Let’s be practical. Absolute decentralization is an ideal…
Decentralizing software is a worthy ideal but very difficult to accomplish. Decentralization (or the extent thereof) will become a critical differentiator between old and new protocols, especially when censorship resistance, immutability, and trust issues are integral to what a protocol serves.
Bob: “OK, I’ve got the lightswitch completely abstracted and almost fully decentralized!”
Alice: “awesome, I’ll start getting the ICO ready!”
Even as decentralization abstracts functionality previously embedded into centralized models, there will still be a need for some centralized or semi-centralized services to optimize the user experience of decentralized tech stacks. Processes that can maintain utter transparency of “what’s going on”, or those that do not require critical “trustfulness”, may be better operated centralized and still play nicely within decentralized ecosystems.
And it’s precisely the Nth degree of abstraction that allows entities to focus on specific things that can facilitate “the rest of” a new value chain, to appropriately specialize as rent seekers based on competence and functionality, where anybody can compete for profits, but where value MUST BE delivered or is vulnerable to economic competition every step of the way.
Somewhere in the “stack”, pure profit motives are going to
intersect with “purely” decentralized economies.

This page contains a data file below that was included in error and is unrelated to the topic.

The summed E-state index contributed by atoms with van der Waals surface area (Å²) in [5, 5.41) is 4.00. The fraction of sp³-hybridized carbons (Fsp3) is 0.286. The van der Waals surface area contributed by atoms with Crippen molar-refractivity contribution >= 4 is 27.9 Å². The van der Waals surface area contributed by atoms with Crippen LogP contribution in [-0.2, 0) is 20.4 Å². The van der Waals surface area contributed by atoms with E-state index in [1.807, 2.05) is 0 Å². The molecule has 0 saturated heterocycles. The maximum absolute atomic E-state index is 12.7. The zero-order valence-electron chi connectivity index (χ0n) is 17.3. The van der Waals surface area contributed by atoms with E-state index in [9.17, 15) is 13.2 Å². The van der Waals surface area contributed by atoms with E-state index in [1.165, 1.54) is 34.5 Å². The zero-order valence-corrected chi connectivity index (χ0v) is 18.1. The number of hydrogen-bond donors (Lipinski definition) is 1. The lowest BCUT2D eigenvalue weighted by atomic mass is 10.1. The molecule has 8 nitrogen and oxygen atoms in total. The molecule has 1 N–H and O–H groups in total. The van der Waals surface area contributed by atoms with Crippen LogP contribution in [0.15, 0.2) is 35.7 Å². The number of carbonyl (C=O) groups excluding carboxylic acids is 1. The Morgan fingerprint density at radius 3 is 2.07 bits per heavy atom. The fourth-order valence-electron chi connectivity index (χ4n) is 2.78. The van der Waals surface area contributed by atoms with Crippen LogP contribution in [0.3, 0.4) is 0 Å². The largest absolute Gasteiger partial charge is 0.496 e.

I buy into the trend towards “abstraction” completely. Of modularity and finding your niche. But the practical solution for now is to use decentralization for what decentralization is essential for, and use non-decentralized tactics (as transparently as possible) for things that can be done better without forfeiting critical decentralization benefits.
Consider if there were no “rents” willing to be paid and available to earn. It’s unlikely anyone would be motivated to spend the time and effort to design logical and beautiful user interfaces, with specific utility and process flows customized for discrete audiences and discrete purposes. The use cases are too varied and the potential customizations too granular to be catered to without profit motives.
Marketplaces for the exchange of value (“trading”) is an especially sensitive use case; moving assets between parties is non-trivial in both execution and perception. Not only is it important to make trading secure, intuitive, and efficient; but markets also need to be liquid. To achieve liquidity and other network reinforcing characteristics (such as those that exchanges depend on), successful marketplaces need to CAPTIVATE users to the platforms with utility, features and value.
Competing for eyeballs is expensive. Creating awareness is expensive. Design and designing great user interactions is expensive. Providing liquidity is expensive. Performing these roles deserves compensation.
Speculating on tokens is NOT the only “decentralization” business model. There’s no shame in being a landlord in a mostly decentralized community.
Ron Bernstein is an advisor to the Augur Project, and the founder of AugmentPartners Limited, a software development company building Apps and dApps that complement decentralized trading exchanges. He previously founded Intrade.com.